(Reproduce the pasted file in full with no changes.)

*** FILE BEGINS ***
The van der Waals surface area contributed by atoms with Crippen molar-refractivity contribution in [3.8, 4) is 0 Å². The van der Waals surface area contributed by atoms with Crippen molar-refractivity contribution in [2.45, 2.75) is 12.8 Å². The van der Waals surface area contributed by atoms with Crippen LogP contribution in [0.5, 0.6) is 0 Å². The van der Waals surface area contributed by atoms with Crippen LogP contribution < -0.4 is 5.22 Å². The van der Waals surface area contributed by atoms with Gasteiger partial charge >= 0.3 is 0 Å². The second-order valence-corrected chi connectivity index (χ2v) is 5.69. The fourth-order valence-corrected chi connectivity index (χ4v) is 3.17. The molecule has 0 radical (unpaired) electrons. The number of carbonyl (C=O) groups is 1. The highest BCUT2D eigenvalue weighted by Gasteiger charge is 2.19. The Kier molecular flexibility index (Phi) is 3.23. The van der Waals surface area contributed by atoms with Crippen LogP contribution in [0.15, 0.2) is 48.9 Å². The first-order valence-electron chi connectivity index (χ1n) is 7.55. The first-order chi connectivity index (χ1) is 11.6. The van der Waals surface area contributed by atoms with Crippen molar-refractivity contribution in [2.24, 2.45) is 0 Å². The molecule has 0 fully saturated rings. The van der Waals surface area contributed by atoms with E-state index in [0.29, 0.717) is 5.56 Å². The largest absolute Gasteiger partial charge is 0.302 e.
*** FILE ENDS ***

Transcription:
The van der Waals surface area contributed by atoms with Crippen molar-refractivity contribution in [3.8, 4) is 0 Å². The van der Waals surface area contributed by atoms with Crippen molar-refractivity contribution in [2.45, 2.75) is 12.8 Å². The van der Waals surface area contributed by atoms with Crippen LogP contribution in [0.5, 0.6) is 0 Å². The van der Waals surface area contributed by atoms with Crippen LogP contribution < -0.4 is 5.22 Å². The van der Waals surface area contributed by atoms with Gasteiger partial charge >= 0.3 is 0 Å². The second-order valence-corrected chi connectivity index (χ2v) is 5.69. The fourth-order valence-corrected chi connectivity index (χ4v) is 3.17. The molecule has 0 radical (unpaired) electrons. The number of carbonyl (C=O) groups is 1. The highest BCUT2D eigenvalue weighted by Gasteiger charge is 2.19. The Kier molecular flexibility index (Phi) is 3.23. The van der Waals surface area contributed by atoms with Crippen LogP contribution in [0.15, 0.2) is 48.9 Å². The first-order valence-electron chi connectivity index (χ1n) is 7.55. The first-order chi connectivity index (χ1) is 11.6. The van der Waals surface area contributed by atoms with Crippen molar-refractivity contribution in [2.24, 2.45) is 0 Å². The molecule has 0 fully saturated rings. The van der Waals surface area contributed by atoms with E-state index in [0.29, 0.717) is 5.56 Å². The largest absolute Gasteiger partial charge is 0.302 e.